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jarvo807 06-11-2009 09:10 AM

Heating detached garage - gas supply line question
I've been asked to give quote for heating a detached garage (and bonus room above).

It appears that the person who constructed the garage layed black pipe underneath the sidewalk & driveway before the pour, housed in PVC (Electical is run this way in conduit & a separage PVC run to the garage). The line has never been hooked up nor used.

This sounds like an easy hookup, other than the fact that the end near the house (under a porch) has been exposed for a couple years, so I'm assuming moisture has entered the inside of the black pipe.

Can I flush the pipe and just use it or should I be concerned about rust on the inside and the integrity of the pipe? Should a pressure test be performed? Do you think a new gas pipe line will be required? Please help! Thanks.

SelfContract 06-11-2009 09:17 AM

Borrow your plumper's snake camera.. and runs to see it through (for rust or corosion issues also) if you care.

naptown CR 06-11-2009 09:19 AM

I would pull the black iron out and replace with the flexible stainless gas tubing that you can pull in with a fish tape. I wouldn't trust the black iron unless it is in one piece with no couplings and the conduit was graded to not allow water to sit in it. Definately clean out both pipes and set so water cannot get into ends.

jarvo807 06-11-2009 09:20 AM

Problem is it's "U" shaped and not a straight run...sorry I shoud have been more descriptive earlier.

There is about 3' vertical by the house, a 90 degree angle underground, 15' horizontal underground, a 90 degree angle underground, and 3' up into the garage.

neolitic 06-11-2009 09:27 AM

It's a problem for your
plumber or HVAC guy to
worry about.
He does the hook up, he
takes the responsibility.
Besides, he knows
what he's doing. :thumbsup:

jarvo807 06-11-2009 12:57 PM

I just need to give the homeowner an idea of the impact. If we need to lay a new gas line, concrete will need to be pulled up & it will be much more involved.

Any experience with using a gas pressure tester? I've heard 15lbs for 10 minutes is the defacto standard for inspectors when they test.

flashheatingand 06-13-2009 08:20 PM

It's highly possible, that the gas-line is good, and new piping is not necessary. It would be wise to call a local hvac guy to give you the rundown.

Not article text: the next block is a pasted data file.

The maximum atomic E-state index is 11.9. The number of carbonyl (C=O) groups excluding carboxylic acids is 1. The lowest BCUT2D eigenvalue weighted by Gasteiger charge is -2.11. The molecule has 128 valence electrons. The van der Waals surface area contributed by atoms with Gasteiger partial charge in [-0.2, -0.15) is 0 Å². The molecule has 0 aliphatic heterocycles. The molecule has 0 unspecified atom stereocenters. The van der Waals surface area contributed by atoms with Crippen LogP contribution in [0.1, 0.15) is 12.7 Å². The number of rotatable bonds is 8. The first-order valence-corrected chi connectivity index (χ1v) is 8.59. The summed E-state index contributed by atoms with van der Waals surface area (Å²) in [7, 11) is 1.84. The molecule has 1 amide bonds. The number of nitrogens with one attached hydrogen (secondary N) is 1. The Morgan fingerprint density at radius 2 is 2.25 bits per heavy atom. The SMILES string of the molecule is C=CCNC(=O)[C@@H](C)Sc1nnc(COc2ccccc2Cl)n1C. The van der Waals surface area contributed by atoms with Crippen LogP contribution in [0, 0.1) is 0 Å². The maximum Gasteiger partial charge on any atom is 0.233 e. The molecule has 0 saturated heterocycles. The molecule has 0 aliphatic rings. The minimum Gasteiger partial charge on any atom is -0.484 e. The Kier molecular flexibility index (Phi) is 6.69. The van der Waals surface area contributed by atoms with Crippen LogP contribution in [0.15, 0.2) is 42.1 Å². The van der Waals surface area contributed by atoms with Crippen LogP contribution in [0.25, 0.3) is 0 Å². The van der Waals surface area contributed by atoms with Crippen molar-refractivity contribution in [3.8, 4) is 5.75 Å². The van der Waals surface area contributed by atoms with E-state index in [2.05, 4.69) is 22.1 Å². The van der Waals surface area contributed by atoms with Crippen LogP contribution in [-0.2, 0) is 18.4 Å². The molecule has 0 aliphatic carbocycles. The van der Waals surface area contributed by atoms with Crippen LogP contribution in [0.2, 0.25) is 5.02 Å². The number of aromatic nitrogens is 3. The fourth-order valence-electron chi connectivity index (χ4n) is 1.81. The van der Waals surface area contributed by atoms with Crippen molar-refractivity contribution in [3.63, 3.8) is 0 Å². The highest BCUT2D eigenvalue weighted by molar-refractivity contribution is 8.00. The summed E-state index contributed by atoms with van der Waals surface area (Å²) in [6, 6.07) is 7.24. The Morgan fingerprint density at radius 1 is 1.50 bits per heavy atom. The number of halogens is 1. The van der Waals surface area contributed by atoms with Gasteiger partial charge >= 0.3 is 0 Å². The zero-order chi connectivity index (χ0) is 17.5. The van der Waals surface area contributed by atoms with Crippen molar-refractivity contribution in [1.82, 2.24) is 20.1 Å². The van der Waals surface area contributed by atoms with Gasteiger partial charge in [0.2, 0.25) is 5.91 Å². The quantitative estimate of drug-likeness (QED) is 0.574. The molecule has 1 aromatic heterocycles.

Remco Air 06-13-2009 10:37 PM

More than likely their is corosion inside the pipe from exposure, I would just play it safe and run a new gas line.

flashheatingand 06-14-2009 09:55 AM

Obviously we are not there. But, I would dig out the the portion of the gas run that is exposed to make sure the underground line was coated and sealed. If it was, and the section in question will hold pressure, just replace that section or pipe that you are weary of, and coat it with a little Rust-o-leum. Again, a good local guy could help determine weather it's good or not.

A new line sounds like a decent sized project that surely you and the homeowner would like to avoid if possible.

Pressure test is 30lbs, and should hold "forever".

beenthere 06-14-2009 10:30 AM

Rustoleum isn't an approved coating for underground gas lines.

Double-A 06-14-2009 10:41 AM

Are you sure its all steel all the way? From your description, it could be polyethylene with steel risers at each end.

In our area, that PVC sleeve will have to be sealed on both ends and vented.

flashheatingand 06-14-2009 11:10 AM


Originally Posted by beenthere (Post 700432)
Rustoleum isn't an approved coating for underground gas lines.

I wasn't suggesting to spray paint the underground section. Just inspect one end to make sure that it's kosher. If the exposed section is suspect, then replace and paint it. Odds are that the work was done according to code in the first place.

No need to put the homeowner through the expense if it isn't necessary.

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